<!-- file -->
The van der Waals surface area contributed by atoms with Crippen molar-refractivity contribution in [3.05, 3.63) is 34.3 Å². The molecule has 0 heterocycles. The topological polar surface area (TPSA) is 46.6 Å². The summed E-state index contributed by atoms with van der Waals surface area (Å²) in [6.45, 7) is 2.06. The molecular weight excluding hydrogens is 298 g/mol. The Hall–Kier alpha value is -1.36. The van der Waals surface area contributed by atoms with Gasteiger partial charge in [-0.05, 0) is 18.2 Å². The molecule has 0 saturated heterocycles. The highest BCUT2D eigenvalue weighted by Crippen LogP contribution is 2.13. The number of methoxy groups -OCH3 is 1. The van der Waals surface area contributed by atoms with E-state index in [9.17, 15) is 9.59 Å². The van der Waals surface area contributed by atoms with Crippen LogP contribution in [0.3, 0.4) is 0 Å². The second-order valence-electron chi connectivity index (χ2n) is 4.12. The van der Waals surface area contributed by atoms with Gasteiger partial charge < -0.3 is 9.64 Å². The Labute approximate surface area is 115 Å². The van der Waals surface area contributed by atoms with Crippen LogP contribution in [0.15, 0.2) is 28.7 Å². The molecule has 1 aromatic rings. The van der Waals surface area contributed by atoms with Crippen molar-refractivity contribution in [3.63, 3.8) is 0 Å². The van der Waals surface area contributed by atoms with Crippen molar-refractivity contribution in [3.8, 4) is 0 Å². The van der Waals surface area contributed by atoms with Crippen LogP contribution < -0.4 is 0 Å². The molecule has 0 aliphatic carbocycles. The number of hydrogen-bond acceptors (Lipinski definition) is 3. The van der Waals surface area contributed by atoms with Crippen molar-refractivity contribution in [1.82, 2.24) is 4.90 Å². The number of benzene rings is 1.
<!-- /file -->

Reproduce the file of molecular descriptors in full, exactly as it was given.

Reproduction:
The van der Waals surface area contributed by atoms with Crippen molar-refractivity contribution in [3.05, 3.63) is 34.3 Å². The molecule has 0 heterocycles. The topological polar surface area (TPSA) is 46.6 Å². The summed E-state index contributed by atoms with van der Waals surface area (Å²) in [6.45, 7) is 2.06. The molecular weight excluding hydrogens is 298 g/mol. The Hall–Kier alpha value is -1.36. The van der Waals surface area contributed by atoms with Gasteiger partial charge in [-0.05, 0) is 18.2 Å². The molecule has 0 saturated heterocycles. The highest BCUT2D eigenvalue weighted by Crippen LogP contribution is 2.13. The number of methoxy groups -OCH3 is 1. The van der Waals surface area contributed by atoms with E-state index in [9.17, 15) is 9.59 Å². The van der Waals surface area contributed by atoms with Crippen LogP contribution in [0.3, 0.4) is 0 Å². The second-order valence-electron chi connectivity index (χ2n) is 4.12. The van der Waals surface area contributed by atoms with Gasteiger partial charge < -0.3 is 9.64 Å². The Labute approximate surface area is 115 Å². The van der Waals surface area contributed by atoms with Crippen LogP contribution in [0.15, 0.2) is 28.7 Å². The molecule has 1 aromatic rings. The van der Waals surface area contributed by atoms with Crippen molar-refractivity contribution in [3.63, 3.8) is 0 Å². The van der Waals surface area contributed by atoms with Crippen molar-refractivity contribution in [3.8, 4) is 0 Å². The van der Waals surface area contributed by atoms with Crippen LogP contribution < -0.4 is 0 Å². The molecule has 0 aliphatic carbocycles. The number of hydrogen-bond acceptors (Lipinski definition) is 3. The van der Waals surface area contributed by atoms with Crippen molar-refractivity contribution in [1.82, 2.24) is 4.90 Å². The number of benzene rings is 1.